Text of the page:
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Wall Street set to gain amid signs of optimism.

U.S. stock futures followed global markets and oil prices higher on Tuesday, as investors began to look for signs of optimism after a slew of discouraging financial results from major companies.

Futures for the S&P 500 were up about 1 percent, signaling an upbeat start to trading on Wall Street. European markets were more than 1 percent higher after a quiet day in Asia, where markets in Japan, China and South Korea closed for holidays.

The gains followed a late rally on Wall Street on Monday, when rising shares of large technology companies overshadowed a broader global drop spurred in part by escalating tensions between the United States and China. Investors have been cheered by the potential for recovery efforts in the United States, as well as disclosures from places as far-flung as Europe, China and New Zealand that the worst may be over in some of the hardest-hit places.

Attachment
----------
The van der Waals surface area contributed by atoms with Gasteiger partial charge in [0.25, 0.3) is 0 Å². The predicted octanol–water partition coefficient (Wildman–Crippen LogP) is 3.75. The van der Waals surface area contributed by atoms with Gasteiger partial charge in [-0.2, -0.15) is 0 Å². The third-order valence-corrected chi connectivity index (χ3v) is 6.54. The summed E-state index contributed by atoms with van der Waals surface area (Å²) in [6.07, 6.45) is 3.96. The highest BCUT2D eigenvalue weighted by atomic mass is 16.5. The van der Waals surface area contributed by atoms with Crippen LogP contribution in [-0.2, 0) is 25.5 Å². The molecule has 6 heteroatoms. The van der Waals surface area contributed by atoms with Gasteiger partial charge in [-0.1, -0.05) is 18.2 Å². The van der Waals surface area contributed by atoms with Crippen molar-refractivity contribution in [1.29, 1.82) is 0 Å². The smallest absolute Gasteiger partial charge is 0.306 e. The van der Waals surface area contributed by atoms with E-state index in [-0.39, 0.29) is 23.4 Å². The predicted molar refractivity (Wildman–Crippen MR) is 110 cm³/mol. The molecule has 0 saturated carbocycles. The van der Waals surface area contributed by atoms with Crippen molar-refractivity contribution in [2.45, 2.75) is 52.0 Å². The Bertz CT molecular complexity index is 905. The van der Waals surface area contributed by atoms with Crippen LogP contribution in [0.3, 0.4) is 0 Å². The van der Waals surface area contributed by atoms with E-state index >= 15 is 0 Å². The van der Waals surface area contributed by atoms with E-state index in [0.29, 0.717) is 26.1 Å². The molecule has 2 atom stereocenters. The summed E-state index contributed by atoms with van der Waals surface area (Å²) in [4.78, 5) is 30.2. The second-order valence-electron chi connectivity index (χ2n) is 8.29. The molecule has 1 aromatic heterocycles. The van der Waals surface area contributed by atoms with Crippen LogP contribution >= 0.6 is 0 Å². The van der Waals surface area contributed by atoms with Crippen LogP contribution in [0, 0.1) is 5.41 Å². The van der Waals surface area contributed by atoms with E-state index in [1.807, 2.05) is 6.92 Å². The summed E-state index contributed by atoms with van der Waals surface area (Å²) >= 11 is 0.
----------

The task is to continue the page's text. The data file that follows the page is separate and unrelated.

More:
Underscoring the optimism, oil prices surged in early Tuesday trading, though they remained at historically low levels. The price of benchmark crude in the United States was up more than 10 percent. Brent crude, the international benchmark, was up more than 7 percent.

Publicly traded companies have given back more than $375 million in federal stimulus loans meant to help small businesses stay afloat, according to a New York Times analysis of securities filings and public announcements. Many of the companies began returning the loans after their disclosures raised an outcry that the stimulus program was steering money to major corporations instead of smaller operations like independent retailers and restaurants.